Generate JWT for Testing


JSON Web Tokens have become increasingly popular in recent years because of their powerful capabilities to exchange information between servers and services in a verifiable way. (Note: I did not say secure or encrypted :) ) Often JSON Web Tokens or JWTs (pronounced “jot”) are issued by an authorization server, sometimes outside of our application or organization. This is great, we should leave the JWT signing to a group that specializes in and understands the potential risks associated with using JWTs. However, during the development and testing phases of software building relying on a third party to provide a JWT with all of the relevant we need for a specific scenario can be difficult and time-consuming.

In this article we’ll look at generating JSON Web Tokens (JWT) for testing purposes. The key problem that I’m trying to solve with this solution is how can I modify the claims (user/ use case specific information stored in header/payload of JWT) to match my current development task. For example, I might need to test an API as a specific type of user, i.e. manager vs. admin, is most scenarios that information is available in a claim in the payload of the JWT. I could create a new user account, provide all the necessary permissions to get a token that looks like what I need OR I could just create a local JWT.

A couple important security callouts/ considerations:

  • I’m not “disabling” security during development, I’m simply assuming that the user is already authenticated with a has provided a valid JWT that I can verify.
  • I’m not creating a “backdoor” for someone to access the application, generating a JWT in this way should, and will only, be used for development and testing. It will fail when promoted across environments.

To create a new JWT I’m using a NodeJS CLI (command line interface) to generate a token with the claims I want using a signing key(s) that I can access. 🚨 Again, this should not be a solution for generating JWTs in any environment outside of development! 🚨 For this solution we’re going to be using the jwtgen CLI provided by Vandium Software. Since jwtgen is an NPM package we can use npx to execute our commands without “installing” the dependency in our project.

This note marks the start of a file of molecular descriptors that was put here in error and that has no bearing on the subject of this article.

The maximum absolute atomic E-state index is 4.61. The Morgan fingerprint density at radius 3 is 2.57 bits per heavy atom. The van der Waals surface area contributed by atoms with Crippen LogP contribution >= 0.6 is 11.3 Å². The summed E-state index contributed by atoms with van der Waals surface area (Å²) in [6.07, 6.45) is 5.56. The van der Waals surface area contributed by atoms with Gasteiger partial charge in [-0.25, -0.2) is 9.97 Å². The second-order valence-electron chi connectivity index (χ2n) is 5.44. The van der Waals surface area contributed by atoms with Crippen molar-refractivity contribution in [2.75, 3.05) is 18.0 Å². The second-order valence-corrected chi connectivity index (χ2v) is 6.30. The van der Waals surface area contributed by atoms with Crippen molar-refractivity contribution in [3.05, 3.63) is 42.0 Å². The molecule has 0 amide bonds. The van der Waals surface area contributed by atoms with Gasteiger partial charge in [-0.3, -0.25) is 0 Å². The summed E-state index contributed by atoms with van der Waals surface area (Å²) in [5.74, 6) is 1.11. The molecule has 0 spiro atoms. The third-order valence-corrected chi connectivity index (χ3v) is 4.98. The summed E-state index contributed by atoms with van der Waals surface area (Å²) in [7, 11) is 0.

With jwtgen we can pass in claims, expiration times, signing algorithms, and more. I’ve found this package to have the features I need without a lot of bloat. A simple example request to jwtgen might look like:

npx jwtgen -a HS256 -s "my-secret" -c "iss=user123" -e 3600

This will generate a simple JWT with the additional claim of iss: user123 (Issuer) that represents the entity issuing the token.

For my use cases I needed a slightly more complex solution. I needed to generate a JWT that contained a nested JSON object and I wanted to use a secret to sign the JWT that came from my projects .env file.

First the nested claim object, jwtgen allows us to pass a JSON string to the CLI using the --claims flag. That looked like this:

npx jwtgen -a HS256 -s "my-secret" --claims '{"group":{"test":"testing"}}' -e 3600

Secondly, I wanted to use a secret from my projects .env file. Wanting something with the least amount of dependencies possible, I used Bash to parse a value from the .env file:

$(grep JWT_SECRET .env | cut -d '=' -f2)

This will grep for my environment variable, JWT_SECRET, and return the value after the = sign.

The entire command now looks like:

npx jwtgen -a HS256 -s $(grep JWT_SECRET .env | cut -d '=' -f2) --claims '{"group":{"test":"testing"}}' -e 3600

To go a step further I use the pbcopy copy command to pipe the results from jwtgen directly to my clipboard to pasting into various testing tools.

npx jwtgen -a HS256 -s $(grep JWT_SECRET .env | cut -d '=' -f2) --claims '{"group":{"test":"testing"}}' -e 3600 | pbcopy

Having control over the information being passed between servers and services during development and testing is critical to understanding how an application will behave in different scenarios. This is just one tool of many that I use to test applications and APIs.